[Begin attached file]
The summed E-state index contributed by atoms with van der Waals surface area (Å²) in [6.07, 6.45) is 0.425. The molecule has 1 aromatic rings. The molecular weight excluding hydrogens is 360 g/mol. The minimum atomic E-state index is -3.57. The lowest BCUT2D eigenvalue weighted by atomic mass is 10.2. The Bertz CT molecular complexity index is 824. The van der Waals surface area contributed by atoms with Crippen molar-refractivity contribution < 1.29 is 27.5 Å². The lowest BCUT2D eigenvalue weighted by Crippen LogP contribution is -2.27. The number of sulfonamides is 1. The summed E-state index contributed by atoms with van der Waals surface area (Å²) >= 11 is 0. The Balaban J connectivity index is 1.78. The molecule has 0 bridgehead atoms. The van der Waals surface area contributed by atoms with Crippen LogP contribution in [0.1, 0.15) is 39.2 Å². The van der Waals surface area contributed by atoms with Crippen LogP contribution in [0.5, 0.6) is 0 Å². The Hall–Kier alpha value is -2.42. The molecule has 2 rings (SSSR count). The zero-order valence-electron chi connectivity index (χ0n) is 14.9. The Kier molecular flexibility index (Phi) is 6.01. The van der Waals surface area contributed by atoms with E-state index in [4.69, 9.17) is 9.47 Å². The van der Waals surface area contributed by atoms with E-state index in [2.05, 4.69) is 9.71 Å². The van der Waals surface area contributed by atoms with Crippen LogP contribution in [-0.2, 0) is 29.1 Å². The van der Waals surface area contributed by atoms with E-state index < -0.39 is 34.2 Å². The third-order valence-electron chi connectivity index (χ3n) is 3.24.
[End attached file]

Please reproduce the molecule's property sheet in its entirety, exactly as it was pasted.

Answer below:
The summed E-state index contributed by atoms with van der Waals surface area (Å²) in [6.07, 6.45) is 0.425. The molecule has 1 aromatic rings. The molecular weight excluding hydrogens is 360 g/mol. The minimum atomic E-state index is -3.57. The lowest BCUT2D eigenvalue weighted by atomic mass is 10.2. The Bertz CT molecular complexity index is 824. The van der Waals surface area contributed by atoms with Crippen molar-refractivity contribution < 1.29 is 27.5 Å². The lowest BCUT2D eigenvalue weighted by Crippen LogP contribution is -2.27. The number of sulfonamides is 1. The summed E-state index contributed by atoms with van der Waals surface area (Å²) >= 11 is 0. The Balaban J connectivity index is 1.78. The molecule has 0 bridgehead atoms. The van der Waals surface area contributed by atoms with Crippen LogP contribution in [0.1, 0.15) is 39.2 Å². The van der Waals surface area contributed by atoms with Crippen LogP contribution in [0.5, 0.6) is 0 Å². The Hall–Kier alpha value is -2.42. The molecule has 2 rings (SSSR count). The zero-order valence-electron chi connectivity index (χ0n) is 14.9. The Kier molecular flexibility index (Phi) is 6.01. The van der Waals surface area contributed by atoms with E-state index in [4.69, 9.17) is 9.47 Å². The van der Waals surface area contributed by atoms with E-state index in [2.05, 4.69) is 9.71 Å². The van der Waals surface area contributed by atoms with Crippen LogP contribution in [-0.2, 0) is 29.1 Å². The van der Waals surface area contributed by atoms with E-state index < -0.39 is 34.2 Å². The third-order valence-electron chi connectivity index (χ3n) is 3.24.